And by the way, High Sierra has now been updated to 10.13.5. Be sure to upgrade after you're sure all your files are intact.

  4. #4
    Thanks for the detailed reply ManInWin, I didn't know that's how Time Machine worked. In answer to your question, this is a work computer I inherited from my predecessor and Time Machine's not appropriate for our workflow. TM seems more appropriate for backing up a full system instead of select large files and external HDs.
    And to both of you, I will start comparing right now...after I have some more coffee.

    So, I will I have to format the whole drive before I can delete the Time Machine backups? Someone suggested this in another forum: http://faqintosh.com/risorse/en/sys/setrash/

  5. #5
    How do I compare then delete a Time Machine backup?
    chscag's Avatar
    Member Since
    Jan 23, 2008
    Location
    Keller, Texas
    Posts
    56,617
    Your Mac's Specs
    2017 27" iMac, 10.5" iPad Pro, iPhone 6s+, iPhone 7+, Numerous iPods, Mojave
    So, I will I have to format the whole drive before I can delete the Time Machine backups? Someone suggested this in another forum: http://faqintosh.com/risorse/en/sys/setrash/
    You could delete the Time Machine backups one by one but that will take lots of time. As Jake pointed out above, Time Machine backups can only be deleted (properly) from Time Machine itself. For each one deleted, you would need to enter your Admin password. As I said, lots of work if you have numerous backups to delete.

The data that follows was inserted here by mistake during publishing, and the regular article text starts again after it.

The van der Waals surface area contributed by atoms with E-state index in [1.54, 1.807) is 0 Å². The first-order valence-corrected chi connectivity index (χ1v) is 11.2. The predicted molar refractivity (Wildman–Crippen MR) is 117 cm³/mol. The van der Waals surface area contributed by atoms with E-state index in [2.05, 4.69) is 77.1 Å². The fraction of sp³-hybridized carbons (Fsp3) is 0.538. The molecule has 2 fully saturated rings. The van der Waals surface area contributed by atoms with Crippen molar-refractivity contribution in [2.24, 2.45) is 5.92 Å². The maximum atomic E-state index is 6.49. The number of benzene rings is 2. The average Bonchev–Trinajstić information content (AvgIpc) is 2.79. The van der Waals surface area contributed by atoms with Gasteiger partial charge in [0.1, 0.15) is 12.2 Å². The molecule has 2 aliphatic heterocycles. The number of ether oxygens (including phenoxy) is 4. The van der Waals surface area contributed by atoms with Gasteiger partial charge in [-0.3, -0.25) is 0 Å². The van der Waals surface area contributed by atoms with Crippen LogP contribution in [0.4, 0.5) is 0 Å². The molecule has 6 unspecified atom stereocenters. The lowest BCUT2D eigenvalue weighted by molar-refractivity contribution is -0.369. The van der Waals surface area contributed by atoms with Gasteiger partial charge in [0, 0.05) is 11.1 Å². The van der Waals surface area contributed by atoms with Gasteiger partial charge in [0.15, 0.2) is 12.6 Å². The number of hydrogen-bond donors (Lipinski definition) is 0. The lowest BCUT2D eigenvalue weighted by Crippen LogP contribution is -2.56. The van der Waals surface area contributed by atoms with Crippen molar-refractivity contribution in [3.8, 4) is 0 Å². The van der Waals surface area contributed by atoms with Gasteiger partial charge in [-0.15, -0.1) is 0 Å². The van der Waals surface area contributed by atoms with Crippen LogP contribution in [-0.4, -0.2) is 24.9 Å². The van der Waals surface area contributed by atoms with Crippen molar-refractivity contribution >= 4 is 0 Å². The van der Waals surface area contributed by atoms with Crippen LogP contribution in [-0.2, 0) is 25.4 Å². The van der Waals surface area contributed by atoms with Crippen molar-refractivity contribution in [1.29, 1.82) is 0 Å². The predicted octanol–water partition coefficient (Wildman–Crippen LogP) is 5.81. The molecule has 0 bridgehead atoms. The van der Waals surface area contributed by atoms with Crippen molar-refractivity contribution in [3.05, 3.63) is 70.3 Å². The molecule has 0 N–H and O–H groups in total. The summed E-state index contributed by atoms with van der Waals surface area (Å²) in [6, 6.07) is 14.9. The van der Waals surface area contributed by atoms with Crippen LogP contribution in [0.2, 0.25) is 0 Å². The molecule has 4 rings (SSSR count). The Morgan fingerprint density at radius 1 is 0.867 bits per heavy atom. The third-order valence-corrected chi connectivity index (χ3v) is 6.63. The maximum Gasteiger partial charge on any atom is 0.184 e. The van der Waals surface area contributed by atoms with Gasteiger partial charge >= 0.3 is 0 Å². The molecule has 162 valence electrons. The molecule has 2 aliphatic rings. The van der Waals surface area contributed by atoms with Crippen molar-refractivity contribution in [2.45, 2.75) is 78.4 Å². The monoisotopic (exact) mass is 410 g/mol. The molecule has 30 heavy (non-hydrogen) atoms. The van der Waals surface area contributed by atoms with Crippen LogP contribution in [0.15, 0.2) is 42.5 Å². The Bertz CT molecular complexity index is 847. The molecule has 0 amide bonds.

The easiest way in your situation is to erase and format the drive the backups are on. Very fast.

    The method listed in the "faqintosh" forum should never be used. Besides, that's a very old post for very old versions of macOS. Ignore it.

  6. #6
    How do I compare then delete a Time Machine backup?
    MacInWin's Avatar
    Member Since
    Jan 01, 2009
    Location
    Winchester, VA
    Posts
    4,740
    Your Mac's Specs
    MBP 15" Mid 2015, iPhone XS, an iMac, plus ATVs, AWatch, MacMini
    In answer to your question, this is a work computer I inherited from my predecessor and Time Machine's not appropriate for our workflow. TM seems more appropriate for backing up a full system instead of select large files and external HDs.
    Well, what TM does is to backup the entire system one time, then just those files/folders with changes get backed up after that. So, let's say that your system has some large files that change frequently and some others that never change (system files, etc). In that case the unchanging files get backed up once, then just linked to in subsequent backups. The files which change get backed up and new links created to them in subsequent backups. That way, if a work file gets inappropriately changed and included in a backup or two, it is possible to go back in time (hence the name of the application) and retrieve the file from before the inappropriate change. For business, that can be very handy.

    But as long as you have backups, just about anything will do and it's up to you what your biggest risks are and that need to be covered.
    Jake